Trump's New Labor Secretary Pick, FIU Law Dean Alexander Acosta, Once Accused of Creating "Rift" in Black Community

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Donald Trump's original pick to run the Labor Department, Andy Puzder, was apparently too much of a liability to work in an administration otherwise staffed with enough red flags to dizzy a rodeo steer. Puzder was a classic Trump choice: As the CEO of Carl's Jr. and Hardees, he was accused of wage-fixing and cracking down on his own workers, and fought raising the minimum wage. But after an old Oprah Winfrey clip showing Puzder's wife accusing him of abuse made the rounds in Washington this week, Republicans balked and Puzder pulled his name.

So, Trump has now reportedly tapped Florida International University Law School Dean (and Miami native) R. Alexander Acosta to work as Secretary of Labor. Acosta, a Cuban-American who attended Miami's Gulliver Schools growing up, was formerly the U.S. Attorney for the Southern District of Florida, where he prosecuted Washington lobbyist Jack Abramoff for fraud, and former Broward County Sheriff Ken Jenne for corruption, among other high-profile cases.

He also served on the federal National Labor Relations Board, which likely makes him Trump's most qualified cabinet pick so far.

But that doesn't mean he's a particularly good choice. Unsurprisingly for the Trump Administration, Acosta has a less-than-stellar record with people of color already.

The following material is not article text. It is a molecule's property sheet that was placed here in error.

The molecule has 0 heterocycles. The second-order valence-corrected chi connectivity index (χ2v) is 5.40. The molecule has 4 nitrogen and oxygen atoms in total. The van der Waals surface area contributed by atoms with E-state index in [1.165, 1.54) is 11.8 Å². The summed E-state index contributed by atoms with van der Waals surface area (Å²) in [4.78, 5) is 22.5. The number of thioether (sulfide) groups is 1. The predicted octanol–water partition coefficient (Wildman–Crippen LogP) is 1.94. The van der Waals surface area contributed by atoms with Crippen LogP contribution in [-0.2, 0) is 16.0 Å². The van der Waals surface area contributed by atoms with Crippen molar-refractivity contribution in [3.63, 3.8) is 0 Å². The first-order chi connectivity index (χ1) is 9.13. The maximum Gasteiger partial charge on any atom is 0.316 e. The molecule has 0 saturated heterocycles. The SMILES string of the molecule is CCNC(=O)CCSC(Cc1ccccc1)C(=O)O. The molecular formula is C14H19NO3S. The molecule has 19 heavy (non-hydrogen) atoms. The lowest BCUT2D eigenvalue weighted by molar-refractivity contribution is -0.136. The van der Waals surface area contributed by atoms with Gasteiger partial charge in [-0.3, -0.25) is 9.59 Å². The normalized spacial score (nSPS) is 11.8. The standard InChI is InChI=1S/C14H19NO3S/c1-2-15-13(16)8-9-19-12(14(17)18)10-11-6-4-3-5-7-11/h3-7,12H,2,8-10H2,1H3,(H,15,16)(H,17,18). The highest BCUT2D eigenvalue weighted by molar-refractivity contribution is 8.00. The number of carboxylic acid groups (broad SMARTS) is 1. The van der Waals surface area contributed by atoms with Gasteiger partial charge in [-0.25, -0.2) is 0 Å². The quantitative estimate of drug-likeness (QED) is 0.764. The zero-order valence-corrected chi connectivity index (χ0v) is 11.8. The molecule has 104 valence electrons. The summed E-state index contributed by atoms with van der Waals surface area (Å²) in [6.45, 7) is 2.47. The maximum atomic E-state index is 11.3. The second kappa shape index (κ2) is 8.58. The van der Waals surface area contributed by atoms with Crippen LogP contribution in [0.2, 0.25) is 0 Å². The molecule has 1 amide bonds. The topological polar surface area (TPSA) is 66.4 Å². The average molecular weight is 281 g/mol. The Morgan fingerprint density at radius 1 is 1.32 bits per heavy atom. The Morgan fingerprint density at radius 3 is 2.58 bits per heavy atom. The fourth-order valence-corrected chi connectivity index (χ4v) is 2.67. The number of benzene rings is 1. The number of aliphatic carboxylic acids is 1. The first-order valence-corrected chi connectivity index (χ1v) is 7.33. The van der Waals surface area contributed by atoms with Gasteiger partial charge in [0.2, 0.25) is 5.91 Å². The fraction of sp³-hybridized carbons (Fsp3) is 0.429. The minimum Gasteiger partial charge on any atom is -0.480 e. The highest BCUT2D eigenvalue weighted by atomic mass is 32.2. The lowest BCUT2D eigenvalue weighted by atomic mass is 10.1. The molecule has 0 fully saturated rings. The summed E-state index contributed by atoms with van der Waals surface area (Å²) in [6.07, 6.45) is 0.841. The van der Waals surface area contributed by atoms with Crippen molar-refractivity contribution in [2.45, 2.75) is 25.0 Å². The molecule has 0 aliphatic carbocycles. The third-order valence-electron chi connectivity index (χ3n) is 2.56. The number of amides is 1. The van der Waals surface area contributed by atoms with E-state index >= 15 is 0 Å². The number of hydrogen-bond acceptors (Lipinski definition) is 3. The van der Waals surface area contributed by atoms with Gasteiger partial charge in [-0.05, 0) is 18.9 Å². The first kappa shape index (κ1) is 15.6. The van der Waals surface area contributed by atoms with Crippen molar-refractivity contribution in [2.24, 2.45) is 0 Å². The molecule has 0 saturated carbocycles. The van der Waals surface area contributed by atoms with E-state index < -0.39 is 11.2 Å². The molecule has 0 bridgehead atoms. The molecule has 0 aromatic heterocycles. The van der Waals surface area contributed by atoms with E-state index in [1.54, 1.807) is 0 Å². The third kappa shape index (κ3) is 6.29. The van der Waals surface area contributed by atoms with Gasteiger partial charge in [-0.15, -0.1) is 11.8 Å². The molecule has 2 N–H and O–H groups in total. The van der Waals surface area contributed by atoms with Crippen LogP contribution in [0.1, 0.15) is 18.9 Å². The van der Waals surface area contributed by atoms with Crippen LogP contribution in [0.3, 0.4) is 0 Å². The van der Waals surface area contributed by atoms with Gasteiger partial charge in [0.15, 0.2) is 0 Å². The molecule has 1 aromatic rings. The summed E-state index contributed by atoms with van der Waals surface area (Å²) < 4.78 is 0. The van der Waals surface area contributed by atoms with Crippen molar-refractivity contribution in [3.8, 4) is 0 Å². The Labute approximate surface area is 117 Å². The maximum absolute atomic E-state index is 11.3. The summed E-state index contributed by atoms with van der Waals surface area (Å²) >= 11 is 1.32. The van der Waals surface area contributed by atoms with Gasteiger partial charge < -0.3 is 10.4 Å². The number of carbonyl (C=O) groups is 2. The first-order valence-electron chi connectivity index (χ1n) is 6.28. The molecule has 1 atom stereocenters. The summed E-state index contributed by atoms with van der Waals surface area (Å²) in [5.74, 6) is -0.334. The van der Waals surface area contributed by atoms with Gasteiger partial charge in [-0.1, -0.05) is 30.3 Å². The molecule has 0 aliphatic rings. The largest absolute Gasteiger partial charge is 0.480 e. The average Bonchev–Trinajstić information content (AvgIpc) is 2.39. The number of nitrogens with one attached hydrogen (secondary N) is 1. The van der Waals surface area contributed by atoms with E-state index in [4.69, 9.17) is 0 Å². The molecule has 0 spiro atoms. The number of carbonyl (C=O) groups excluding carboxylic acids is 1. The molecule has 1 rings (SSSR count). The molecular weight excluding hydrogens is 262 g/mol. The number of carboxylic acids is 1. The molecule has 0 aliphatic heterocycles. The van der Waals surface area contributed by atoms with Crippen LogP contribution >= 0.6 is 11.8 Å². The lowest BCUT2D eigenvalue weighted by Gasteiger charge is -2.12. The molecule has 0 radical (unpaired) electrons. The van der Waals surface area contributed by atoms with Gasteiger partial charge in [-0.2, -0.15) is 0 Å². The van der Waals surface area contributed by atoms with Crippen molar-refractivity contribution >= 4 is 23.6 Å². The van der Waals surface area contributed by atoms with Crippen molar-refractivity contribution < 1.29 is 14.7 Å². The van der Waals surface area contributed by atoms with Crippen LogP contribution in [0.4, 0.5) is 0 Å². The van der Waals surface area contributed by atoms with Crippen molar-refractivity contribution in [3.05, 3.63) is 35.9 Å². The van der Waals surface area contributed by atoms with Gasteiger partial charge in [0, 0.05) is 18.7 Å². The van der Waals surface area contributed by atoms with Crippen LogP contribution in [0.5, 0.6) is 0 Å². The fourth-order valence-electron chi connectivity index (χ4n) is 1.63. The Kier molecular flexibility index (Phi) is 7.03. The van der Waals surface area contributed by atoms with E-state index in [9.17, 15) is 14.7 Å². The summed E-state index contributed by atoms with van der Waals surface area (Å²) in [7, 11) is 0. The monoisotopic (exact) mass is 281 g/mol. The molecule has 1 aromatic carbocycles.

Acosta ran the U.S. Justice Department's Office of Civil Rights under George W. Bush, from 2003 to 2005, but that's not good news. The Bush administration was repeatedly accused of letting the civil rights wing wither, and Acosta's employees were accused of hiring right-wing partisans and Bush loyalists over more-qualified people. This led to a full-on Justice Department probe into the wing's hiring practices.

So FIU's choice to hire Acosta in 2009 wasn't quite met with universal praise. As New Times wrote that year, some FIU professors said Acosta helped drive a wedge between the federal government and the nation's residents of color.

"Acosta's history in the Civil Rights Division has caused a rift with the black community," H.T. Smith, then-director of FIU's trial advocacy program, told New Times.

Acosta's office also presided over the bizarre "Liberty City Seven" trial, in which seven black Muslim men from Miami were accused of hatching a plot to blow up the Sears Tower in Chicago. All seven men were members of an obscure religious sect in South Florida — while federal prosecutors alleged the men were hard-edged terrorists bent on murdering innocent people, many outside observers said portions of the trial seemed like a farce. A 2007 New Times investigation said that the public — and, remarkably, the jury — had been told extremely little about the FBI informants who allegedly ratted on the seven men. But in 2009, five of the seven were convicted on charges of attempting to support Al-Qaeda.

This is a breaking story. This post will be updated.

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